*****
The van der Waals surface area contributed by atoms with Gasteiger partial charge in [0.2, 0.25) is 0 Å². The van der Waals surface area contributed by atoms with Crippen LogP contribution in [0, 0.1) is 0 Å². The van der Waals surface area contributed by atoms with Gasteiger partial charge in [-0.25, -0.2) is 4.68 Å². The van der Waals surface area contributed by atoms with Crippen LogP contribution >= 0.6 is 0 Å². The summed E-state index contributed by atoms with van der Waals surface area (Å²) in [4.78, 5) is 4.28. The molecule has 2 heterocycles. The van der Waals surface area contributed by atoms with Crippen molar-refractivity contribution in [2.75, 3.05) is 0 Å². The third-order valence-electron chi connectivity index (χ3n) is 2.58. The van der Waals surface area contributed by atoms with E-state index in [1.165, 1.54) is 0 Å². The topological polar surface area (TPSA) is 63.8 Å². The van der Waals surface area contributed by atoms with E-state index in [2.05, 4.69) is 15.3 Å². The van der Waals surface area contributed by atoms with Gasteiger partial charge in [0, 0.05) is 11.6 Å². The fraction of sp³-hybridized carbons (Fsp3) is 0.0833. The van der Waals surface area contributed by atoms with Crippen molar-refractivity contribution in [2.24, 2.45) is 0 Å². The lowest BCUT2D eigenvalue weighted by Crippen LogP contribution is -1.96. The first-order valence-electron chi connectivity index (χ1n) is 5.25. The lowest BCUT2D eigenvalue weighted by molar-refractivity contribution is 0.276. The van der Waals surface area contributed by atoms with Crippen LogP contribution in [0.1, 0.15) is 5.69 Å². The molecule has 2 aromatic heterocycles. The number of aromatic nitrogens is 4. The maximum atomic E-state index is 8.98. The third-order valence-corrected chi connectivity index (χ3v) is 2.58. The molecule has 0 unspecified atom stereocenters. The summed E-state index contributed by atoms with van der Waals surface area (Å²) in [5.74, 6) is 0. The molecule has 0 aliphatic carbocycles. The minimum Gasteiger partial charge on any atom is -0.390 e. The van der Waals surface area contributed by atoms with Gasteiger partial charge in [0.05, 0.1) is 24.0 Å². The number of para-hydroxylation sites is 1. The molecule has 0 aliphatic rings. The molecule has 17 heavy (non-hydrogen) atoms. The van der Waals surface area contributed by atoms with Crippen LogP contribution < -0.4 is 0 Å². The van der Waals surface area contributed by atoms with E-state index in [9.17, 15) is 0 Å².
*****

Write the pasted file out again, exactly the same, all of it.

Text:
The van der Waals surface area contributed by atoms with Gasteiger partial charge in [0.2, 0.25) is 0 Å². The van der Waals surface area contributed by atoms with Crippen LogP contribution in [0, 0.1) is 0 Å². The van der Waals surface area contributed by atoms with Gasteiger partial charge in [-0.25, -0.2) is 4.68 Å². The van der Waals surface area contributed by atoms with Crippen LogP contribution >= 0.6 is 0 Å². The summed E-state index contributed by atoms with van der Waals surface area (Å²) in [4.78, 5) is 4.28. The molecule has 2 heterocycles. The van der Waals surface area contributed by atoms with Crippen molar-refractivity contribution in [2.75, 3.05) is 0 Å². The third-order valence-electron chi connectivity index (χ3n) is 2.58. The van der Waals surface area contributed by atoms with E-state index in [1.165, 1.54) is 0 Å². The topological polar surface area (TPSA) is 63.8 Å². The van der Waals surface area contributed by atoms with E-state index in [2.05, 4.69) is 15.3 Å². The van der Waals surface area contributed by atoms with Gasteiger partial charge in [0, 0.05) is 11.6 Å². The fraction of sp³-hybridized carbons (Fsp3) is 0.0833. The van der Waals surface area contributed by atoms with Crippen molar-refractivity contribution in [2.24, 2.45) is 0 Å². The lowest BCUT2D eigenvalue weighted by Crippen LogP contribution is -1.96. The first-order valence-electron chi connectivity index (χ1n) is 5.25. The lowest BCUT2D eigenvalue weighted by molar-refractivity contribution is 0.276. The van der Waals surface area contributed by atoms with Crippen LogP contribution in [0.1, 0.15) is 5.69 Å². The molecule has 2 aromatic heterocycles. The number of aromatic nitrogens is 4. The maximum atomic E-state index is 8.98. The third-order valence-corrected chi connectivity index (χ3v) is 2.58. The molecule has 0 unspecified atom stereocenters. The summed E-state index contributed by atoms with van der Waals surface area (Å²) in [5.74, 6) is 0. The molecule has 0 aliphatic carbocycles. The minimum Gasteiger partial charge on any atom is -0.390 e. The van der Waals surface area contributed by atoms with Gasteiger partial charge in [0.05, 0.1) is 24.0 Å². The number of para-hydroxylation sites is 1. The molecule has 0 aliphatic rings. The molecule has 17 heavy (non-hydrogen) atoms. The van der Waals surface area contributed by atoms with Crippen LogP contribution < -0.4 is 0 Å². The van der Waals surface area contributed by atoms with E-state index in [9.17, 15) is 0 Å².